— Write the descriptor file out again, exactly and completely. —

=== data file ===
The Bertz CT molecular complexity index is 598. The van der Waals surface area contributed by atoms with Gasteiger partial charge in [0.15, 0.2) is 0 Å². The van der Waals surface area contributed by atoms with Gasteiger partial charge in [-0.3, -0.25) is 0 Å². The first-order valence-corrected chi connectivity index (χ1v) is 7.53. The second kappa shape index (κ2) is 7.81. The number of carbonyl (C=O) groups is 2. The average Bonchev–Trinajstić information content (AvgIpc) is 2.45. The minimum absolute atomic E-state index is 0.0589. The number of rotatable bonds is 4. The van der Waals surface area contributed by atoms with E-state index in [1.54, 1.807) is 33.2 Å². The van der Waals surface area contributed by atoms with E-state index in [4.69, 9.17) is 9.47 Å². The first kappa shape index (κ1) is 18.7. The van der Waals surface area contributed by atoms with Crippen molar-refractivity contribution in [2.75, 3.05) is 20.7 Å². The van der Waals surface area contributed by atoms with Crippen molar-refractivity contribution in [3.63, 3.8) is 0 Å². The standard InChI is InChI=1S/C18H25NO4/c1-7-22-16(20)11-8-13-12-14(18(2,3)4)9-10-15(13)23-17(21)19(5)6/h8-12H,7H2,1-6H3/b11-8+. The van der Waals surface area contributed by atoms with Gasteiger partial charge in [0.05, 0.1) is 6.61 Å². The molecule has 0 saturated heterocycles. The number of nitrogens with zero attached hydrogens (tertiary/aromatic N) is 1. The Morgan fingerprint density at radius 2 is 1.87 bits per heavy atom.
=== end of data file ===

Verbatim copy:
The Bertz CT molecular complexity index is 598. The van der Waals surface area contributed by atoms with Gasteiger partial charge in [0.15, 0.2) is 0 Å². The van der Waals surface area contributed by atoms with Gasteiger partial charge in [-0.3, -0.25) is 0 Å². The first-order valence-corrected chi connectivity index (χ1v) is 7.53. The second kappa shape index (κ2) is 7.81. The number of carbonyl (C=O) groups is 2. The average Bonchev–Trinajstić information content (AvgIpc) is 2.45. The minimum absolute atomic E-state index is 0.0589. The number of rotatable bonds is 4. The van der Waals surface area contributed by atoms with E-state index in [1.54, 1.807) is 33.2 Å². The van der Waals surface area contributed by atoms with E-state index in [4.69, 9.17) is 9.47 Å². The first kappa shape index (κ1) is 18.7. The van der Waals surface area contributed by atoms with Crippen molar-refractivity contribution in [2.75, 3.05) is 20.7 Å². The van der Waals surface area contributed by atoms with Crippen molar-refractivity contribution in [3.63, 3.8) is 0 Å². The standard InChI is InChI=1S/C18H25NO4/c1-7-22-16(20)11-8-13-12-14(18(2,3)4)9-10-15(13)23-17(21)19(5)6/h8-12H,7H2,1-6H3/b11-8+. The van der Waals surface area contributed by atoms with Gasteiger partial charge in [0.05, 0.1) is 6.61 Å². The molecule has 0 saturated heterocycles. The number of nitrogens with zero attached hydrogens (tertiary/aromatic N) is 1. The Morgan fingerprint density at radius 2 is 1.87 bits per heavy atom.